Softly, the old master placed his hand on the shoulder of his student. A slight smile crept into wrinkled cheeks and a few words of encouragement were spoken in a tired and quiet voice. His student’s face held pride, hope for the future, but also overwhelming excitement. After a slow step backward, the master then bowed, eyes down. The student followed suit, lower. They turned as a pair toward the rest of the class, who were watching and waiting intently.
After the closing of the class, the senior instructor waited for each junior student to leave the mat. They took their time, joking and talking as they collected their possessions. His successor waited with him, patiently following his mentor’s lead. After they were all gone, the master got to his feet and smiled once more at his student, before making his way to the side of the mat, paying his respects, and stepping away from the space he’d built.
There are more opportunities than can be counted to adjust one’s path. Whether you’re trying to change a bad habit, are writing a book, training for a half-marathon, doing drugs, walking a dog, teaching a class or having a shower, there will always be a number of little chances to change your course and start doing something different. Whenever you reach the end of a page you’re reading, you can choose to keep reading, or you can place the book down. We are faced with those kinds of decisions countless times in our lives, in big and small things, and each time it happens, we decide whether to continue,to stop completely, or perhaps, just take a rest.
Sometimes, continuing is the last thing in the world we want. Sometimes, it’s the only thing in the world we want. Most of the time, it falls somewhere in the middle and we have to make a choice based on what we think is best. Of course, sometimes, we don’t even notice that we have a choice. Habits are strong, our attention is fickle, and the opportunity for change is often subtle. It is a valuable skill indeed to pay attention to the opportunities of change and make decisions.
I have now been writing in this blog for over a year and at this moment, having taken a temporary step away from the martial arts, I must decide whether to continue to write in it, or take a rest. Because I will have a number of other things to write about over the course of the next few months, I’ll be resting my martial arts writing habit for the time being.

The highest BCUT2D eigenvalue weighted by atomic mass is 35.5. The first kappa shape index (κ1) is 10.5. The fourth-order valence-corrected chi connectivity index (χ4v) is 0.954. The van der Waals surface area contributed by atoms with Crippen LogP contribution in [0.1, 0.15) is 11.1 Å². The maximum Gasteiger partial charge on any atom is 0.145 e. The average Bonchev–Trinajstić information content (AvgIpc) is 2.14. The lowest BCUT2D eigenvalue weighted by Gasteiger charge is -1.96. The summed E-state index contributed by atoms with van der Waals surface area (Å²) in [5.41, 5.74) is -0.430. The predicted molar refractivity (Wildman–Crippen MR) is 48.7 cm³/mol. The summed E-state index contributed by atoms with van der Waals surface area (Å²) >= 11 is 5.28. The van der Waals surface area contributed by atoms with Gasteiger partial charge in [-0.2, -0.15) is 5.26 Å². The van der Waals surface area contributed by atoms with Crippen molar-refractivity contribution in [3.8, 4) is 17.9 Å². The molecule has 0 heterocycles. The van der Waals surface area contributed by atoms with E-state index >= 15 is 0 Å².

There are numerous benefits to taking a rest from that which you enjoy. Obviously it’s a good idea to take a rest from the less enjoyable habits one might have built up, but even for those things that you love, taking a break can remind you just why you started loving it in the first place. We can sometimes forget those reasons when we get caught up in the day to day requirements of our interests. Not just that, but our interests can also tire us – we spend countless hours investing in them – a process that can be incredibly tiring. If one doesn’t take the time to restore and reinvigorate, then one can risk resentment, exhaustion or even disgust with what was once a boon.
No matter what it is you’re interested in, what you do, you’ll have a relationship with it. Relationships require maintenance. If you don’t take time to assess the status of your relationship, and take appropriate action (be it a rest, an abandonment or another kind of action), then it is my prediction that you just might end up somewhere you never wanted to be.
So take care with the things you love. Don’t forget why you fell in love with them in the first place. Take a rest if you need it. When you come back, you’ll be in a much better place.
“Resolve to be thyself; and know that he who finds himself loses his misery.”
~ Zen Saying